How the SWIFT System Works?

How the SWIFT System Works?

SWIFT System for electronic fund transfer
Need to transfer money abroad? Today, it is easy to go to a bank and transfer money anywhere around the world, but how does that happen? The Society for Worldwide Interbank Financial Telecommunications (SWIFT) system is behind most international money and security transfers. SWIFT is a vast messaging network banks and other financial institutions use to send and receive information such as money transfer instructions quickly, accurately and securely.

More than 11,000 global SWIFT member institutions sent an average of 42 million messages per day through the network in 2021, representing an increase of 11.4% over 2020.
In this article, we explore what SWIFT does, how it works, and how it makes money.

key takeaways
Society for Worldwide Interbank Financial Telecommunications (SWIFT) is a member-owned cooperative that provides safe and secure financial transactions for its members.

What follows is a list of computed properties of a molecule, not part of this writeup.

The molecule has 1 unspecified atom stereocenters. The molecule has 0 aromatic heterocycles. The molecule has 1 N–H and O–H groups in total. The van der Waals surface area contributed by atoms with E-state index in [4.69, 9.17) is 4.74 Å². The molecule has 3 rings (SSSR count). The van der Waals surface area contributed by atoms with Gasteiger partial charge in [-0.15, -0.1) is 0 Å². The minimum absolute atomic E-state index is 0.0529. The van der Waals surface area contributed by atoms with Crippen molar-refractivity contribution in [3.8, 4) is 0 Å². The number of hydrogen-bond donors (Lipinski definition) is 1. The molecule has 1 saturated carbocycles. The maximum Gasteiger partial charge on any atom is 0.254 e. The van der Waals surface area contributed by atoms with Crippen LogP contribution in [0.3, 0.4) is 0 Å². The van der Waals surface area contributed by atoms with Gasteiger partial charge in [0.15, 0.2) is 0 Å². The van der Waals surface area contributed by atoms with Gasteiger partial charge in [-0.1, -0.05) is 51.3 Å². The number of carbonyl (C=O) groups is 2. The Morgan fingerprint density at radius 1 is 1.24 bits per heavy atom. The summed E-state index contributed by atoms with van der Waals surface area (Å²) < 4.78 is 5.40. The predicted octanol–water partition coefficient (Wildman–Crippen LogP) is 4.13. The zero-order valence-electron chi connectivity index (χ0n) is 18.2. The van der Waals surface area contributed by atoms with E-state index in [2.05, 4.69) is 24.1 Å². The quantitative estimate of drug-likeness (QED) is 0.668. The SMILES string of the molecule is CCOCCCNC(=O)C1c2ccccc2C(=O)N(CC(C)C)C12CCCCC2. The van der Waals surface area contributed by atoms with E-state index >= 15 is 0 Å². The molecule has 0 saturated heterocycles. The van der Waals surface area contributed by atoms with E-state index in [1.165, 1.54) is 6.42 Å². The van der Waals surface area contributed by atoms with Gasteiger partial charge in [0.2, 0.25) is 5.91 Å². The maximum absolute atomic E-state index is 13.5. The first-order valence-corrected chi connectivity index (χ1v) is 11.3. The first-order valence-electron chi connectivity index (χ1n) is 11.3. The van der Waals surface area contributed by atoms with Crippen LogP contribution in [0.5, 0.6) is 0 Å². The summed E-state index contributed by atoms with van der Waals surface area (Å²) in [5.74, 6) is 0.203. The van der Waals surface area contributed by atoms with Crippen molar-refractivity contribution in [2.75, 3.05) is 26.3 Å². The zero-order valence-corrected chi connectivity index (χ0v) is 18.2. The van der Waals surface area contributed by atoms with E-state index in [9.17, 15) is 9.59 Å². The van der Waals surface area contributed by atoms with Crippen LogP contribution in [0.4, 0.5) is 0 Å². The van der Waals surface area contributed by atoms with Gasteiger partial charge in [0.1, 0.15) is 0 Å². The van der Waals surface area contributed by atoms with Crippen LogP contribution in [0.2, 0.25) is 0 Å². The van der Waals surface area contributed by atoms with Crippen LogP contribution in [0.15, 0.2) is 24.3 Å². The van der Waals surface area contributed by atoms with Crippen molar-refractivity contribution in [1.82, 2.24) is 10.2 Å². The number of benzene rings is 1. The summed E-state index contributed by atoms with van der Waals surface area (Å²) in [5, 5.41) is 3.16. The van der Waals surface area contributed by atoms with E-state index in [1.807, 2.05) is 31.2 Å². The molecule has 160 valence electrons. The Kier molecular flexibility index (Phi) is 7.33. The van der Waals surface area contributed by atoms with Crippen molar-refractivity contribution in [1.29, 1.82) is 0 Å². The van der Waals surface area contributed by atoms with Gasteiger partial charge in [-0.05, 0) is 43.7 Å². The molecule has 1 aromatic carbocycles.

This payment network allows individuals and businesses to receive electronic or card payments, even if the customer or seller uses a different bank than the payee.
SWIFT works by assigning each member institution a unique ID code that identifies not only the name of the bank but the country, city and branch.
In February 2022, the U.S. And the European Union removed some major Russian banks from SWIFT, deepening its economic sanctions on Russia over its operations in Ukraine.

inside a swift transaction

SWIFT is a messaging network used by financial institutions to securely transmit information and instructions through a standardized system of codes. Although SWIFT has become an important part of the global financial infrastructure, it is not itself a financial institution: SWIFT does not hold or transfer assets. Rather, its usefulness lies in its power to facilitate secure, efficient communication between member institutions.

SWIFT assigns each financial organization a unique code consisting of either eight characters or 11 characters. The codes are called bank identifier code (BIC), SWIFT code, SWIFT ID, or ISO 9362 code interchangeably. To understand how the code is assigned, let’s look at UniCredit Banca, an Italian bank headquartered in Milan. It contains the eight-character SWIFT code UNCRITMM.5 . Is

First four characters: Institution code (UNCR for UniCredit Banka)
Next two characters: country code (IT for country Italy)
Next two characters: location/city code (MM to match)